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Lawmakers, governor react as Biden signs bill unleashing $4.1 billion for state, local governments

Michelle Rindels
Michelle Rindels
CongressLegislature
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Nevada Democrats celebrated after President Joe Biden signed a $1.9 trillion COVID relief package on Thursday, but lawmakers are still waiting for details to define how they can use the $4.1 billion or so that’s headed to state and local government budgets.

Assemblywoman Maggie Carlton (D-Las Vegas) said lawmakers didn’t have much more than the bill language from Congress to guide them on what restrictions there will be on the money — from deadlines to spend it to limitations on the type of authorized expenditures. In the CARES Act, for example, expenditures had to have a clear nexus to responding to the virus.

“I know my folks are waiting for every little tidbit that they can get so that they can start figuring out exactly what we can do,” said Carlton, chair of the Assembly Ways and Means Committee.

When lawmakers passed a bill in the summer special session to slash the state budget as tax revenues tanked, they set priorities for how the state would spend any infusion of federal dollars, and much of that included reversing the cuts approved during that session.

“It can be difficult to spend money ... you've got to be very cautious on how you do it,” Carlton said. “But we know where our priorities are, and we know what we want to get done. It's just a matter of figuring out exactly what path we need to take to get there.” 

Senate Minority Leader James Settelmeyer (R-Minden) said he was troubled that the federal government had approved a bill so large.

“I'm concerned, first off, on what that does to our grandchildren in trying to figure out to pay these debts, what that's going to do to inflation,” he said. “It's done. Now we have to deal with the consequences of it.”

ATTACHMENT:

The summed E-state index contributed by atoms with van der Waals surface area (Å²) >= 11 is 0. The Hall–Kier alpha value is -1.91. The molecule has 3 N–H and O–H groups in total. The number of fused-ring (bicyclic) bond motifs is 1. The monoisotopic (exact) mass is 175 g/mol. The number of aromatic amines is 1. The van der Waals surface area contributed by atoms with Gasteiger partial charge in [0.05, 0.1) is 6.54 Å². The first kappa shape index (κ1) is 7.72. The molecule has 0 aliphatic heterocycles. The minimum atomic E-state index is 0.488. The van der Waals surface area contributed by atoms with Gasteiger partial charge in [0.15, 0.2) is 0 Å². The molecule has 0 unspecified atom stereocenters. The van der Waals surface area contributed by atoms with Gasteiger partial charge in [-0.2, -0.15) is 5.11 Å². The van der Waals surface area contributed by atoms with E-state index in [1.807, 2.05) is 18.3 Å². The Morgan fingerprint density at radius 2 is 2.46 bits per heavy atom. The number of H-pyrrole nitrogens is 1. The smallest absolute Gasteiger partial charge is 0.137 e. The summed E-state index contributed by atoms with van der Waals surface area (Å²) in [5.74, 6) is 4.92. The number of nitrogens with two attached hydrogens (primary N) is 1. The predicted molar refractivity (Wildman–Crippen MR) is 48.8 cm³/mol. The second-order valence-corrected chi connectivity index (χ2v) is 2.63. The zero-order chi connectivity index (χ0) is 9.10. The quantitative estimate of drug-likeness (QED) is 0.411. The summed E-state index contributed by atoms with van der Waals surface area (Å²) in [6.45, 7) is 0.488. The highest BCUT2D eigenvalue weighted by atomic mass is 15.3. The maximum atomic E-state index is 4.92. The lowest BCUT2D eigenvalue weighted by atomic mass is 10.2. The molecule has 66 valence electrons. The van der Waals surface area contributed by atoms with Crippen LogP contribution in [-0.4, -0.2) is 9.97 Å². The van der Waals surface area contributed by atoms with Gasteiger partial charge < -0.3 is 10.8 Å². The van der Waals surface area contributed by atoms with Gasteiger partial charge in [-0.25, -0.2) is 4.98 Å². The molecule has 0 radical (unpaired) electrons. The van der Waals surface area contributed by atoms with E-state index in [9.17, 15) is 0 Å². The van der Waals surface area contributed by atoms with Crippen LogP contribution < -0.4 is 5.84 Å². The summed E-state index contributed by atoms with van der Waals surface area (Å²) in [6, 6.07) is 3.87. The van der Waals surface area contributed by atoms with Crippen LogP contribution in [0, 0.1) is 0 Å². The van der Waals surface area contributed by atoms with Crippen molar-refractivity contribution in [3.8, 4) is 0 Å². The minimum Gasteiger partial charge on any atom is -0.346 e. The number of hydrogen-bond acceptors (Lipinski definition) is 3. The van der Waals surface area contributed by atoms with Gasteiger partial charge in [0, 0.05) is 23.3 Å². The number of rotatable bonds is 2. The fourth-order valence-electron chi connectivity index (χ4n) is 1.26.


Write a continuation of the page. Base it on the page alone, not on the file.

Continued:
He said his caucus is trying to figure out what one-time expenditures would be the most prudent use of the money. Using the money for ongoing expenses could create more pressure to raise taxes in the future and “dramatically increase the size of government,” he said.

“I also personally think we need to replenish the Rainy Day Fund,” he said, referring to the state’s main savings account. “Because what if we get a new variant? People want to declare victory, which is interesting, with only 20 percent of society being vaccinated.”

Senate Majority Leader Nicole Cannizzaro (D-Las Vegas) was enthusiastic about the aid package after previous rounds of aid were unable to stave off cuts to routine state spending.

“Having denied state and local governments the ability to utilize some funds, so we can continue to provide essential services like education and health care to Nevada, is something that has been incredibly difficult to deal with, incredibly difficult for Nevada families,” she said. “And so we're very excited to see some relief coming.” 

In a press release, Gov. Steve Sisolak touted the relief as something that would fund ongoing vaccination efforts, help reopen schools and get the economy back on track.

“I look forward to working with leaders across the State to help make sure as many Nevadans can benefit from this relief package as quickly as possible, while also developing a strategy to maximize these funds for long term benefits,” he said.

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